Louisville police officer who fatally shot Breonna Taylor appeals to get his job back
Myles Cosgrove, a Louisville Metro Police who investigators say fired the shot that killed Breonna Taylor, is fighting to get his job back. He and another officer were fired in connection with the incident.
Cosgrove and his attorney began to appeal his case before the Louisville Metro Police Merit Board on Tuesday, with at least one more session on Wednesday and more days in December if needed.
The merit board, a seven-member body of civilians and officers, will determine whether Cosgrove's Jan. 5 termination by then-Chief Yvette Gentry was reasonable.
Following the hearings, the board could decide whether to uphold his termination or overturn it and issue a new punishment, according to member station WFPL.
Cosgrove and other officers were carrying out a search warrant on the night of March 13, 2020, waking Taylor and her boyfriend, Kenneth Walker. Walker fired one bullet at the officers from a gun that he owned legally. Walker said later he thought the officers were intruders. The officers returned 32 shots, with Cosgrove firing half of those.
Two of Cosgrove's rounds struck Taylor. An FBI ballistics report said Cosgrove's bullets killed her, WFPL reports.
Cosgrove was fired in January for failing to properly identify a threat when he fired into the apartment.
In Tuesday's hearing, attorneys for Louisville Metro and Cosgrove agreed beforehand that Cosgrove violated LMPD policy by not activating his body camera during the raid on Taylor's apartment.
Jefferson County, Ky., assistant county attorney Brendan Daugherty, who is representing the police department, says that Cosgrove's behavior on the night of Taylor's death violated the department's use-of-force policy.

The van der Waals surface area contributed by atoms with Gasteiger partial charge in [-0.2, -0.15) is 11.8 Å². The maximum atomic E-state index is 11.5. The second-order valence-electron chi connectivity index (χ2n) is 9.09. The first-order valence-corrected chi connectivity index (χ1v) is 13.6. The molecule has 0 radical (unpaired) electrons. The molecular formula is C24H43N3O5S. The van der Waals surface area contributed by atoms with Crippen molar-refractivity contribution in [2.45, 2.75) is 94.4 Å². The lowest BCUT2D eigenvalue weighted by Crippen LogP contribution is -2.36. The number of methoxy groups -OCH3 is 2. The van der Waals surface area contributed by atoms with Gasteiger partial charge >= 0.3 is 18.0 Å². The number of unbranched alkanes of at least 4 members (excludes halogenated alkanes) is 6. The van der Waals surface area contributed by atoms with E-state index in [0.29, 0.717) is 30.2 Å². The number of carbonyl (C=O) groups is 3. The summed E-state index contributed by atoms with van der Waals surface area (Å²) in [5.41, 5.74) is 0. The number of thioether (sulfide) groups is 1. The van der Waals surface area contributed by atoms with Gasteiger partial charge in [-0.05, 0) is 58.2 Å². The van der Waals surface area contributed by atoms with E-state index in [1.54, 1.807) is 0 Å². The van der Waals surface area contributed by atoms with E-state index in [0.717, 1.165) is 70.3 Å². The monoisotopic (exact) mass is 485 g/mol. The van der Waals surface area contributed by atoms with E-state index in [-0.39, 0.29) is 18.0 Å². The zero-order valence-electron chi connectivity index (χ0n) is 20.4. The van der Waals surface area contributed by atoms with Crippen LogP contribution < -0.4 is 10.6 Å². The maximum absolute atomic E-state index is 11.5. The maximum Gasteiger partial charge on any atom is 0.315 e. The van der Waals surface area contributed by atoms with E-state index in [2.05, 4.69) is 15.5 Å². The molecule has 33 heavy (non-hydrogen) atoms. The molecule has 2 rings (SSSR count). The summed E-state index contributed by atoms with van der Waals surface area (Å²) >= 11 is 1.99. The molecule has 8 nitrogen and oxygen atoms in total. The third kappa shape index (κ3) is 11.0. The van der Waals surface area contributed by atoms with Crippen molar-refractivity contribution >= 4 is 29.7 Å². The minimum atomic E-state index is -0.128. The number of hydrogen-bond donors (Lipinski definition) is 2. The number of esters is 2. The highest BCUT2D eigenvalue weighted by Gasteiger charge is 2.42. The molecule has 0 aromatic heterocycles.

According to WFPL, Daugherty described to the merit board the information police officers are supposed to know before using their firearm.
"The policy explicitly states that the officer must be able to justifiably articulate his or her actions," Daugherty said. "The policy further requires that the person against whom the force is used pose an immediate threat of death or serious physical injury to the officer or another person."
Scott Miller, Cosgrove's attorney, argued that Cosgrove believed he saw a "muzzle flash" along with a fellow officer who was down, saying that his response was reasonable, WFPL reports.
"Breonna Taylor's death was tragic, we all know that," Miller said, arguing that Cosgrove did not violate LMPD's policy.
He says that Cosgrove acted in accordance with LMPD's policy during a "high-stress, rapidly evolving situation in which he was shot at."
Taylor was shot as officers executed a no-knock search warrant at her apartment as a part of a drug-trafficking investigation. Her death sparked weeks of protests and demonstrations in Louisville.
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